It should be. The only real reason it's not on the menu is because they know they can be lazy about it because of the C-word. (No, not that one.) If they knew they only had one shot, they'd make more of a point of staying consistent in the first place. And if they didn't, that just means you shouldn't follow the story anymore. You can't just pretend something wasn't written! It's wrong for the writer and it's wrong for the reader/viewer. (Not to mention the disrespect involved to the other writers by telling everyone to ignore their work.)
So, no new stories can be told, and profitable, beloved characters and 'verses should be abandoned at the drop of a hat? When a comic or a TV show has an exceptionally stupid, lazy, or apathetic author for one episode or issue, all later authors should limit themselves to stories defined by that stupidity, or start anew? The dark and brooding Batman should have Bat-Mite floating around in the background as he angsts over his own tortured psyche? Star Trek humans were giant newts at some point in their past? All Superman movies should be in a world where superman is obsessed with destroying everyone's nuclear arsenal and the Highlander immortals must always have come from Zeist? Canon Discontinuity exists for a reason, both economic and narrative. Its profitable to keep with proven franchises, and its stupid from a narrative as well as marketing standpoint to stick with plot points, characters, and elements that both the writers and fans hate when the story can simply ignore the fact that they ever existed, thereby making more money and telling new and interesting stories.
It's not always the lazy approach, though — sometimes it takes it takes real hard work and effort to fix a character / series / story that has apparently been screwed up beyond repair. To take one example, the production team behind Batman Begins and The Dark Knight didn't say 'screw it, we'll pretend Batman & Robin never happened — to the pub!" and leave it at that; they worked hard to make the movie franchise respectable again after it had fallen into disrepute. Result? Some very popular and critically acclaimed movies.
Isn't that exactly what they did with Batman Begins? They cut the previous Batman series and started over. The events of Batman & Robin aren't canon in the Batman Begins universe, but they are canon in the 1989 Batman universe. Batman Begins does act like B&R never happened.
Don't like what the writer is doing? Then just stay away from the series until that writer is gone. Even if Canon Discontinuity exists "for a reason" (like almost every wrong thing in this world), boycotting exists for a much more important and natural one. And if worst comes to worst the writers could just literally ignore the past stories that sucked or were out of sync, rather than call unnecessary attention to them by declaring them erased. (In all fairness, I should mention that this is how the writers typically handle those problems in Professional Wrestling, and it seems to work splendidly for them.)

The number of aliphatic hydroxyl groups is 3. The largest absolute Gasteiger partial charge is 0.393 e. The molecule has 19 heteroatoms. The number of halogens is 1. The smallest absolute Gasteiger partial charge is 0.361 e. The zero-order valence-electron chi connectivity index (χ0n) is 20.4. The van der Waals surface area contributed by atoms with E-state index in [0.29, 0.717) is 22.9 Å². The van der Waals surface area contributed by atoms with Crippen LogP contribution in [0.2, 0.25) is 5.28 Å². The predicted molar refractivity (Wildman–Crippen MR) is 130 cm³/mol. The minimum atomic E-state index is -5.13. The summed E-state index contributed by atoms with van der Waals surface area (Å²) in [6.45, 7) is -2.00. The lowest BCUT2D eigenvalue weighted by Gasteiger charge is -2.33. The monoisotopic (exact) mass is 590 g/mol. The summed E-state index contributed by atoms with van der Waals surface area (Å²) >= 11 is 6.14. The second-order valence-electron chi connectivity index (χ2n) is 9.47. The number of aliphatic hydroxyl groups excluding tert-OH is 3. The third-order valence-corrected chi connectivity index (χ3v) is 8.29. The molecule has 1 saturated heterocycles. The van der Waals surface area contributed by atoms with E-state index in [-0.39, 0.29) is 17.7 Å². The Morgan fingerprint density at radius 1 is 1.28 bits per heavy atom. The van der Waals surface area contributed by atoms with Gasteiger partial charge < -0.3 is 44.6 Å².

As far as I know, that's how most writers deal with it. They only declare it formally when someone asks about it in an interview, in my experience.
Isn't ignoring a particular writer's story the same thing as implying it never happened? You seem to be contradicting yourself here.
Ignoring = ignoring. Saying never happened = saying never happened. Ignoring =/= saying it never happened. I honestly don't even know how I could explain a difference so fundamental as two non-synonyms not being synonymous.
Except that from the creator's / executive's point of view, 'stay away from the story until the writer goes away' translates into 'don't buy the product' — which means that they aren't getting any money for it. And just getting rid of the writer might be just putting a Hello Kitty band-aid on a bullethole; the problem looks like it's gone, but it might still be fatally wounded. And if the audience thought the last stuff was rubbish, what incentive do they have to start handing over their hard-earned again just because the writer's gone? Ergo, reassure the readers that not only is the writer gone but that the story they previously loved is becoming quality again by declaring that the rubbish stuff they hated 'never happened'.
What do you say to this: The events of Resident Evil 0 (a prequel, but only by a few hours) in no direct way contradict the events of the original game, Resident Evil. BUT, long, long before Zero was made, there was a series of fan made novelizations of the games. The events of Zero DO contradict the events of the BOOK corresponding to the original game. Wouldn't, then, the answer to this be "See what the creators of the game say"? That is what canon is for. Now, as I understand, your main point is something akin to "Why can't people who notice these difference just deal with it?" and that I cannot answer with anything other than, where's the fun in that? Those of us who look for this sort of thing do it because it is fun.